Racist and Other Hate Speech Now Protected At UoM; “Suing the Bastards” Seems to Have Helped It Comply With the Constitution
WASHINGTON, D.C. (February 12, 2019) – No matter how racist or otherwise hurtful they may be, resident assistants and other university employees at the University of Michigan [UoM] can no longer remove signs or pictures from a student’s dormitory door, even if they hateful or targeting a minority group, notes public interest law professor John Banzhaf, although it apparently took a law suit to make it comply with clear constitutional law and the First Amendment.
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"Suing the Bastards" seems to have worked, says Banzhaf, although why it took an outside organization to sue the University, and not a stern warning from the law professors at its top ranked law school, says something about why violations of free speech and academic freedom occur so often even at leading institutions of higher education.
It was only after the UoM was sued last year over its speech policies, in a legal action backed by the U.S. Department of Justice, that it finally took action to prevent student and other employees from tearing down messages they thought might be offensive. Also in response to the legal action, UoM revised its speech policies by adding what it called "additional safeguards for free speech."
But still under legal attack are the University's "Bias Response Teams" which the Justice Department concluded "chills protected speech."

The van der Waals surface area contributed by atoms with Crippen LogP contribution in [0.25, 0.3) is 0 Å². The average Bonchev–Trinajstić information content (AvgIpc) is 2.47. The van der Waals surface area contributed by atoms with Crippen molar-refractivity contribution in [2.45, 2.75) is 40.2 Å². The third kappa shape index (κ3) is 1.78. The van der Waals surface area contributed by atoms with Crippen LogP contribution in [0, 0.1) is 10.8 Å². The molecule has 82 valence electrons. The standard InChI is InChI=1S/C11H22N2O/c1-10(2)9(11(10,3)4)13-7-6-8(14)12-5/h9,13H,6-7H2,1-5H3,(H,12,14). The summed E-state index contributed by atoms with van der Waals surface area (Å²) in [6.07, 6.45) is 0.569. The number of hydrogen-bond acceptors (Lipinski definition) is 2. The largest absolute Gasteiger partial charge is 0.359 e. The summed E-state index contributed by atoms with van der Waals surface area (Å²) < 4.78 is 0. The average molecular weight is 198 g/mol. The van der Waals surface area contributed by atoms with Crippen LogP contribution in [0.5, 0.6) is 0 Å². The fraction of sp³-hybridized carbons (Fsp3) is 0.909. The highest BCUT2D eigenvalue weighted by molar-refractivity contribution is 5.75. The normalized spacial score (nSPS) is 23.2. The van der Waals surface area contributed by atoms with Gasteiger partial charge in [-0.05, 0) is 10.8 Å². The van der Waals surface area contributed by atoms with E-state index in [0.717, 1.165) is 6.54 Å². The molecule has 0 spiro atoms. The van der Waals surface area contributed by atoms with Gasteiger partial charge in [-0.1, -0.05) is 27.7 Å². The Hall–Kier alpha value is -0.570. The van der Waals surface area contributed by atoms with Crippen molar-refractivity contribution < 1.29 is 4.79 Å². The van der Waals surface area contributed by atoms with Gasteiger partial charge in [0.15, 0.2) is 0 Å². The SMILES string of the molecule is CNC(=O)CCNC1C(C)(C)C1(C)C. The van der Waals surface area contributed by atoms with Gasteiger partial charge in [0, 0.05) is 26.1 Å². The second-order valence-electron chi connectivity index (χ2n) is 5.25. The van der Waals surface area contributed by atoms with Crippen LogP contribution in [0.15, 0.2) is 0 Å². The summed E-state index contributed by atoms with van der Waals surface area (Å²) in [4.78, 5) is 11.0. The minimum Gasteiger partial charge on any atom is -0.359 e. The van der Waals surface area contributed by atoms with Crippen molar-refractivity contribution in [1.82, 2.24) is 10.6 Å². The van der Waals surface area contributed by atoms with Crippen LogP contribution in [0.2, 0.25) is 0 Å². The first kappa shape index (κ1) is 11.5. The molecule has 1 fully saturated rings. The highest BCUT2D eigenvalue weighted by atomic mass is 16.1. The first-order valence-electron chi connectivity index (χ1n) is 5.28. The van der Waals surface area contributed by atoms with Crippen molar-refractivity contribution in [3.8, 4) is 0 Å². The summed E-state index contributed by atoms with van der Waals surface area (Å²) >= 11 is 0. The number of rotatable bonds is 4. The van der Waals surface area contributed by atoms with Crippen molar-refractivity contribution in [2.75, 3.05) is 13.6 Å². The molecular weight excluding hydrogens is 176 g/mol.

The Constitution protects even the most offensive speech, notes Banzhaf, since - contrary to a growing belief by many college administrators - there is no "hate speech" exception to the First Amendment.
It's a sad reflection on our nation's premier universities, and especially those with highly ranked law schools and eminent constitutional scholars, that it so often takes being sued by outsiders to get them to comply with the clear commands of our Constitution, argues Banzhaf.
Although the Constitution does not directly mandate the same protections for students at private colleges, courts have held that where such schools make promises in their catalogs or other documents - e.g., to permit if not encourage free speech - they may likewise be bound to offer the same or similar protections.
For example, a federal judge held just last year that George Washington University [GWU] was legally bound by its published codes and procedures; specifically its Code of Student Conduct.
The court held for a student on the basis of what it ruled was a "contract," even though GWU argued vigorously that it was not bound by its own words, and that there was no contract. In the judge's words, "the Court finds that the Code sections at issue here are binding on the University, and failure to follow them, as alleged, would constitute a breach of contract."
So, when GWU suspended and almost expelled a student for very briefly displaying an ancient religious symbol which one student mistook for a Nazi swastika; when it forced a student to cease displaying a Palestinian flag because other students objected; and when the GWU Law School itself filed a complaint with the University's bias reporting process - like those which the Justice Department concluded "chills protected speech" - because a student used the word "Jew" in a strictly private conversation, it could likewise be subject to legal action.
Indeed, says Banzhaf with pride, it was threats of legal action which eventually helped force GWU to permit the student with the religious symbol to return to campus and to resume his studies.
JOHN F. BANZHAF III, B.S.E.E., J.D., Sc.D.
Professor of Public Interest Law
George Washington University Law School,
FAMRI Dr. William Cahan Distinguished Professor,
Fellow, World Technology Network,
Founder, Action on Smoking and Health (ASH),
2000 H Street, NW, Wash, DC 20052, USA
(202) 994-7229 // (703) 527-8418
http://banzhaf.net/ jbanzhaf3ATgmail.com @profbanzhaf